Friday, July 2, 2010

Bicycling in Bucharest: Herăstrău Park

I am happy to report that since my previous post about Bucharest, I have actually cycled here - twice. The catalyst was a visit to the Herăstrău Park - a sprawling green space with lakes and alleys and rose gardens and too many other nice things to list.

Herăstrău Park and its surrounding neighborhoods seem to be the place to be for those who want to ride a bike in Bucharest. To a large extent, the culprit of the cycling frenzy is the Green Revolution bike-share, which is free and easy to use.

"I ♥ Velo"

In a prominent spot in the park, there is a bicycle lot and a staffed booth. You come up to the booth, fill out a very short form, leave an ID (my US driver's license was fine), and get a free bike for 2 hours. If you are gone for more than two hours, you get charged a small fee. That is all. The people in the booth are very friendly and speak English. I was on a bike within 3 minutes of stumbling upon the booth.

What I now understand about bike share in Bucharest, is that it is "de-centralised". That is, there are different companies that offer bike share in various parts of town, under different conditions. What I like about the Green Revolution programme, is that it (1) is approachable and easy to use, and (2) is run by people who clearly care about bicycles. And it seems that I am not the only one who feels this way; they are enormously popular with locals.

It was interesting to observe the attitudes towards cycling among those who use the bikes. On the one hand, it is definitely perceived as a leisure activity: the bikes are taken out for fun, not for transportation.

But on the other hand, they are not perceived as a form of sport: 90%+ of the people cycling are wearing their everyday clothing. It is a form of outdoor entertainment, like strolling and eating ice-cream, but not an athletic activity.

There are bike paths throughout the park grounds, and they continue outside the park, connecting to the paths in the city center. However, locals tend to interpret the paths creatively. Directional arrows are ignored, cyclists make sudden stops and u-turns, and non-cyclists can often be found on the paths. As long as you go slowly, that's all fine, but speeding up is pretty much out of the question.

As for the Green Revolution bike itself: It is a modern, welded U-frame is a dark silver colour. Single speed, cruiser handlebars, easily adjustable saddle, coaster brake, front brake, fenders, cardboard dressguards, wire front basket.

The basket is narrow, but deep - just big enough to fit my laptop bag if I squish it in sideways.

The ride quality is sufficient for slow rides in a mostly hill-free and car-free environment, but I don't think these bikes were meant to withstand much beyond that. Of course I was so happy to be riding a bike again, that it hardly mattered.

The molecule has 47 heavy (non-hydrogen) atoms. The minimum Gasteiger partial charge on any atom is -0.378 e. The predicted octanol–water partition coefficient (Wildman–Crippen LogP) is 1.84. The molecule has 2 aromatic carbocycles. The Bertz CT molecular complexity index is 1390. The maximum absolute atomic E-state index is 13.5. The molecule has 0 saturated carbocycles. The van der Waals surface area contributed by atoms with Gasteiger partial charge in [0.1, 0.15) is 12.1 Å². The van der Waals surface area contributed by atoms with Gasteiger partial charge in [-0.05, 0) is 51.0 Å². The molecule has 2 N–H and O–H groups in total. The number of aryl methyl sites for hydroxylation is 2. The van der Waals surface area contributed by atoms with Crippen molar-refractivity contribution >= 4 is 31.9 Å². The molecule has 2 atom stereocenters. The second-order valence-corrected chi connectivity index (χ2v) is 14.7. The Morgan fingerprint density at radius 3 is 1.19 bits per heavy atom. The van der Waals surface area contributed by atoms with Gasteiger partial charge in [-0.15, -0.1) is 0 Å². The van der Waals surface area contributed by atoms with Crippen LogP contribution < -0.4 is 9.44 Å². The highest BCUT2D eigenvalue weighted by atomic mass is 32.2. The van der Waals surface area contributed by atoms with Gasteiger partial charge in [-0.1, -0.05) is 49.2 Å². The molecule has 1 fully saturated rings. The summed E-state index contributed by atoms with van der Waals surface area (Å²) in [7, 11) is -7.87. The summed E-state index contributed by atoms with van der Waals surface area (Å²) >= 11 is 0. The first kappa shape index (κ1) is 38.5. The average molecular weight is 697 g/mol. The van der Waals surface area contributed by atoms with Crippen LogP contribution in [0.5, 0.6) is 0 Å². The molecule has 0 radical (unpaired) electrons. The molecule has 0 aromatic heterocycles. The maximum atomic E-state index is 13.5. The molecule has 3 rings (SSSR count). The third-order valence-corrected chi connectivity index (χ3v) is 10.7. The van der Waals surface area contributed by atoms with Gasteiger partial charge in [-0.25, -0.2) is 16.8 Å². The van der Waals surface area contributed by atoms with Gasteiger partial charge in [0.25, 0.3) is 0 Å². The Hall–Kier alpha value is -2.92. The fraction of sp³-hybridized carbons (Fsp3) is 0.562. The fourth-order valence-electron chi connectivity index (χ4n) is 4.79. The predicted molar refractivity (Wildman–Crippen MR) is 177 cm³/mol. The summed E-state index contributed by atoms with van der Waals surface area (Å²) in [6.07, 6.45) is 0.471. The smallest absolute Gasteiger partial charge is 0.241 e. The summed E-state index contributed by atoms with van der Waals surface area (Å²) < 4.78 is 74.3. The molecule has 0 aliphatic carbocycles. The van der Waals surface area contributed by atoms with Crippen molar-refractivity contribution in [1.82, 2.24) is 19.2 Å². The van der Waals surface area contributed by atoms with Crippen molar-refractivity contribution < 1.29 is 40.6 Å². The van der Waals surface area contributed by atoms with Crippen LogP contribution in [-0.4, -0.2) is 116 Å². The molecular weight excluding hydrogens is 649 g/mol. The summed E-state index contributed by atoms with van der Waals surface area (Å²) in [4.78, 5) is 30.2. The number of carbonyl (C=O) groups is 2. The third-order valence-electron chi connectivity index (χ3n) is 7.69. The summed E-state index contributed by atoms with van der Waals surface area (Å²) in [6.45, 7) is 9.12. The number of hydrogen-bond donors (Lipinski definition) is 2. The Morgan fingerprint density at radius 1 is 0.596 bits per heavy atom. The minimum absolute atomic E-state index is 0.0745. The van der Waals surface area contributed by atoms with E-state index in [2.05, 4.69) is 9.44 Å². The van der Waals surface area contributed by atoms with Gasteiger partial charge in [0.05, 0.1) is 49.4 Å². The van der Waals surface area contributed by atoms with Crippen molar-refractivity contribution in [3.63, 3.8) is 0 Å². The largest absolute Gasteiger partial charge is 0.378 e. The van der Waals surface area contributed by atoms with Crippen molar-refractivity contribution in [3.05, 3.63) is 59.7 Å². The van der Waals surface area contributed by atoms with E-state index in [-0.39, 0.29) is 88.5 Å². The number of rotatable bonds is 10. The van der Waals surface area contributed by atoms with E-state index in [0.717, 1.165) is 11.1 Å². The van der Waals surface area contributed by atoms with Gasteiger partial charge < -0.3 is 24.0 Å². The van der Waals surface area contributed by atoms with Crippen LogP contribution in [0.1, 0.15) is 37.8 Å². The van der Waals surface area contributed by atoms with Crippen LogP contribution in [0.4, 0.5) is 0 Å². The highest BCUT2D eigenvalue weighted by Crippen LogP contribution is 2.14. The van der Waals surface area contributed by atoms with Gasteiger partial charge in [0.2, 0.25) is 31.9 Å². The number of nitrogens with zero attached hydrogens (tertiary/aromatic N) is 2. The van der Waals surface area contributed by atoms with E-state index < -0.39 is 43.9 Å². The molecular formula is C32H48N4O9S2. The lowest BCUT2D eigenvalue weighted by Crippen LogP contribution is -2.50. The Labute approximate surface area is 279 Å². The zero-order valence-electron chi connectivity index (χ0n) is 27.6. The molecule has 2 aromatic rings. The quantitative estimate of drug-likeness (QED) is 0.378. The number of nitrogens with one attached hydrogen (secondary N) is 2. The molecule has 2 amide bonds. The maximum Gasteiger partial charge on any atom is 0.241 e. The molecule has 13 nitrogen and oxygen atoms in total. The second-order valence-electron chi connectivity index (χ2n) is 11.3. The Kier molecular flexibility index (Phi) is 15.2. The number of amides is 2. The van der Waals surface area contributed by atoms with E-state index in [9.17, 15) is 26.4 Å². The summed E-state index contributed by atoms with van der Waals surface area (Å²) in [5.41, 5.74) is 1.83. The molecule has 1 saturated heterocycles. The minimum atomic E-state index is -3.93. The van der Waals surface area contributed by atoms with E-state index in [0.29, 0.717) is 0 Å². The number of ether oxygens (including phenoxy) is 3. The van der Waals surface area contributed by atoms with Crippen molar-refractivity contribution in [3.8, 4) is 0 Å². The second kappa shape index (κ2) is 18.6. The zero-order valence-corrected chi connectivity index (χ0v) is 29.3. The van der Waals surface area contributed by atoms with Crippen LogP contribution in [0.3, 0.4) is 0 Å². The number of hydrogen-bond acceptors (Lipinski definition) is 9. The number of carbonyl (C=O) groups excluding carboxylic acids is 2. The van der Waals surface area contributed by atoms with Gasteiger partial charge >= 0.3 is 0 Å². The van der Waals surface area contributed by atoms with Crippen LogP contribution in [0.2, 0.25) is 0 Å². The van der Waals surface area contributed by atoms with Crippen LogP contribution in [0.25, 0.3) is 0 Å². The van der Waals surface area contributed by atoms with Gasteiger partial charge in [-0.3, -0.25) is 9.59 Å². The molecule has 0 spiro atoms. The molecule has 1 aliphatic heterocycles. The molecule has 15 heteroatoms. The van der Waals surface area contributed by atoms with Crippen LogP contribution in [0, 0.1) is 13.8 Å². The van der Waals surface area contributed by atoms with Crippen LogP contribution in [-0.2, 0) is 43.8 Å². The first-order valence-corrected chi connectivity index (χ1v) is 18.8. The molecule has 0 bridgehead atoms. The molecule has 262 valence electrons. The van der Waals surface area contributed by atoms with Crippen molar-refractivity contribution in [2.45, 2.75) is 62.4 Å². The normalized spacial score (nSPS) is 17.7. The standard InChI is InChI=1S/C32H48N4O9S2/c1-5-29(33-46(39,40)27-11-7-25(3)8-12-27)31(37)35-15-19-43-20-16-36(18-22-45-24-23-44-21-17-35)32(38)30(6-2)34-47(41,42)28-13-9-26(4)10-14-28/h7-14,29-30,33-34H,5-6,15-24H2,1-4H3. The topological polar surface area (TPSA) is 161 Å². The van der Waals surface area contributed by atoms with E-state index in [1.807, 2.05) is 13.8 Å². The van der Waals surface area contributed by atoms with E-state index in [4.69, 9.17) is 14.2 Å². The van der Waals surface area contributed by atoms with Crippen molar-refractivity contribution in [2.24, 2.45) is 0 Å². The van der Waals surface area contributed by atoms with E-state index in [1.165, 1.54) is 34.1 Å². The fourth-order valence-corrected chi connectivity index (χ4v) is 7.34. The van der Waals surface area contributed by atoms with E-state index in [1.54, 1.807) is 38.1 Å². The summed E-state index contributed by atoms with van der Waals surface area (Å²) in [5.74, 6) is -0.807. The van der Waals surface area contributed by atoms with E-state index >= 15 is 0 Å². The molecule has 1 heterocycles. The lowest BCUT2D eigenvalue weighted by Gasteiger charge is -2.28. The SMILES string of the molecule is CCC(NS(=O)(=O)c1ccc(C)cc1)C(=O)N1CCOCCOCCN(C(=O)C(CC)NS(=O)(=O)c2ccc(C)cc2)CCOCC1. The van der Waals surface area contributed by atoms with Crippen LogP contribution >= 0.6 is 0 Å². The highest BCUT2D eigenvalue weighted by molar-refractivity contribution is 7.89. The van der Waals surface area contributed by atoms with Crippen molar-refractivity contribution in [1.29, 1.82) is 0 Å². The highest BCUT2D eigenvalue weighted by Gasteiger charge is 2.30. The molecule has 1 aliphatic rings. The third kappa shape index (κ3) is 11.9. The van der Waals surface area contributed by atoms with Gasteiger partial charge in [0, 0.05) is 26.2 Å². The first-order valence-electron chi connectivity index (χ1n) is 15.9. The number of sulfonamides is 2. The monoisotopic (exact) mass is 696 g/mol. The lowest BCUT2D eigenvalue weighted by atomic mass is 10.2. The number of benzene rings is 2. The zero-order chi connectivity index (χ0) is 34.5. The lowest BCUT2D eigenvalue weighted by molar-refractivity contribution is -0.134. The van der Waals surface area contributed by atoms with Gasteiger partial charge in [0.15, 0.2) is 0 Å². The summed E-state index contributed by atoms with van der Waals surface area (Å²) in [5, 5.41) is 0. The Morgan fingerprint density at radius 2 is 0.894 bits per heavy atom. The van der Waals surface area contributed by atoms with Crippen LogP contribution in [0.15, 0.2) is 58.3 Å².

Taking a much-needed break from work, I cycled aimlessly around the park grounds, delighting in things like these ridiculously beautiful benches and trash receptacles.

Another gorgeous bench design.

There are boat rides and outdoor cafes, sculpture parks and fountains, playgrounds and pony rides, and even peacocks. This park is truly amazing.

There were many others on bikes around, but one particularly lovely cyclist stood out and I could not help but approach her for a picture.

Her name is Ana, and it turns out she was test-riding a special edition Electra Amsterdam from the Ciclissimo bicycle shop nearby. That is the owner of the shop with her, George Pop, who is riding a Strida.

We had a brief conversation about the bike situation in Bucharest. Ana and George think that it is improving - with more interest in cycling and a growing popularity of classic bicycles. The Ciclissimo shop carries Pashley and Brompton, among others. I wonder whether these will start appearing on the streets soon.

In the meantime, it is nice to see that at least in some contexts people in Bucharest are clearly enjoying cycling as a simple and casual activity.

It is time for me to leave now and I want to sincerely thank all the locals who contacted me after my previous post. It was so wonderful to hear from you, and I regret that the nature of my trip did not allow me to organise any meet-ups. Please keep in touch; one never knows when fate might bring me to Bucharest again. And if you are a lone cyclist here who is looking for advice and resources, please visit: bikeblogbucuresti.blogspot.com, velobello.wordpress.com, www.portocalamecanica.ro, and simplybike.wordpress.com - I am sure they'd love to hear from you!

16 comments:

  1. What is the story with the green lanes? Some seem to be riding in them and others next to them. Is that some of the local creative interpretation?

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  2. The Electra is in the Amsterdam line. Very nice bike for the price, but I don't know how well it holds up over the years. I test-rode a frillier version recently, and my LBS sells a lot of them.

    Gorgeous park! It must have been wonderful to bike there!

    So, no Lycra and people were biking slowly for fun, not fitness. Not sure how to ask this--did people seem in relatively good shape? Healthy and all? Just wondering if people there are like those in other countries where the general population is in better shape than the U.S., but the culture doesn't emphasize athletic prowess as much we do.

    Have a lovely time!

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  3. Hey, I love the bike scene in that park! Good to see people getting out and just enjoying being on a bike, lycra-free. So glad you got to join them and have some two-wheeled fun!

    Love the skirt guard on Ana's Electra - very funky.